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Posted On 30 July 2018
If you like buying tabletop games, you probably have either read or watched reviews or even playthroughs, so you can make a more informed decision about what you want to spend your money on. However, how much information is there actually in reviews – and how much is just opinion? Can we trust some reviews more than others? Are positive reviews more objective than negative ones? So many questions.
First of all, lets consider that many reviewers rely on review copies of games – and publishers might be more likely to give copies mostly to reviewers who they know will give a glowing report. However, does that really mean reviewers always write a positive review, just so they can get more free games? There are also reviewers who buy their own games to be independent. So you might think that their reviews are more objective – but is that true?
I think most people try to be polite when they give feedback – and I don’t think reviewers are much different. It is difficult to say something negative, especially if it is in public and may affect the livelihood of a game creator. Also, sometimes reviewers have limited information, because a game isn’t quite finished yet – and there may also be a lot of hype about a game, which sweeps people along and might influence them to be more positive than they would normally be. After all, peer pressure can be quite high. So a lot of reviews are slanted towards being positive, irrespective of whether the reviewer is independent or has some reliance or other connection to a games publisher or creator. So does that mean positive reviews are not really objective?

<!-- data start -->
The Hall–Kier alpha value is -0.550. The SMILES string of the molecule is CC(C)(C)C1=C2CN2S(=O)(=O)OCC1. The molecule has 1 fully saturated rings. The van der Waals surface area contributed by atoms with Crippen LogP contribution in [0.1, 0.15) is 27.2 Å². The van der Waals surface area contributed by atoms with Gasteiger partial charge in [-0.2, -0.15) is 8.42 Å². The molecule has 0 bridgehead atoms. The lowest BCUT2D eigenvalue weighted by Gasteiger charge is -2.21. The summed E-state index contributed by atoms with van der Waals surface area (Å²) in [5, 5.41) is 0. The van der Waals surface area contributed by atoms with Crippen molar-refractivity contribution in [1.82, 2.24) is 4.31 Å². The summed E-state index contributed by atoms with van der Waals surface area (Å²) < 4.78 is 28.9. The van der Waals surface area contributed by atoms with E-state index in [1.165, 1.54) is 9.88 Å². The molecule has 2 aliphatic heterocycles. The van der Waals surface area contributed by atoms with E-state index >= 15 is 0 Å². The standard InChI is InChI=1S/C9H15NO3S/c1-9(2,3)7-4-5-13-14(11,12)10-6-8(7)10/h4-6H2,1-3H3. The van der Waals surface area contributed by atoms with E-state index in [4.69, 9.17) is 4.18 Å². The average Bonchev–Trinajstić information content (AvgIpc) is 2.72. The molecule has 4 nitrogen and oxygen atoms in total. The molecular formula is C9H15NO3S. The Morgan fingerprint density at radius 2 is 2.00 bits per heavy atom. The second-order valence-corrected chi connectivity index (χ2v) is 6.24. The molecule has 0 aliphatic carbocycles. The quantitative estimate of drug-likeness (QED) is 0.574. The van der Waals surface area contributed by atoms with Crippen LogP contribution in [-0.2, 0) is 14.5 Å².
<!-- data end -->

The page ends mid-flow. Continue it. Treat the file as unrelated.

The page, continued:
The thing is, many people tend to think that a negative review is more honest – and we often equate honest with objective. So negative reviews can give the impression they are more objective, but that is purely because we think that someone who gives a negative review must be honest, so they don’t risk being shunned by games publishers and people in general, because they break the social norm of being polite.
However, in reality neither positive nor negative reviews can be assumed to be intrinsically objective or honest. When someone really likes a game, then they will write a positive review – and that is completely honest, even if we may not believe that. Similarly, someone who writes a negative review might actually like the game, but has some other gripe, maybe with the game publisher, which means their review isn’t honest.
Also, no review is ever objective, irrespective of whether it is honest or not. Even if a review only states facts about the game, basically quoting the rule book and describing the physical features of the game components and game play, there will always be a level of editing that makes the whole article subjective. Even when the review includes all the facts about the game, the order in which they are presented affects how the review is perceived – and the order will always have been chose subjectively.
Finally, even if you watch and read every review available, you will still not be guaranteed to get objective and/or honest information. It will always be subjective and you can’t be sure if it is honest.
Ultimately all we can do is find reviewers whom we can trust and get a better understanding of their relationship with game publishers, designers, illustrators, game mechanics and their general attitude to life. That is usually enough to make a good decision about what game we should buy next and whether it will entertain us and our friends and family.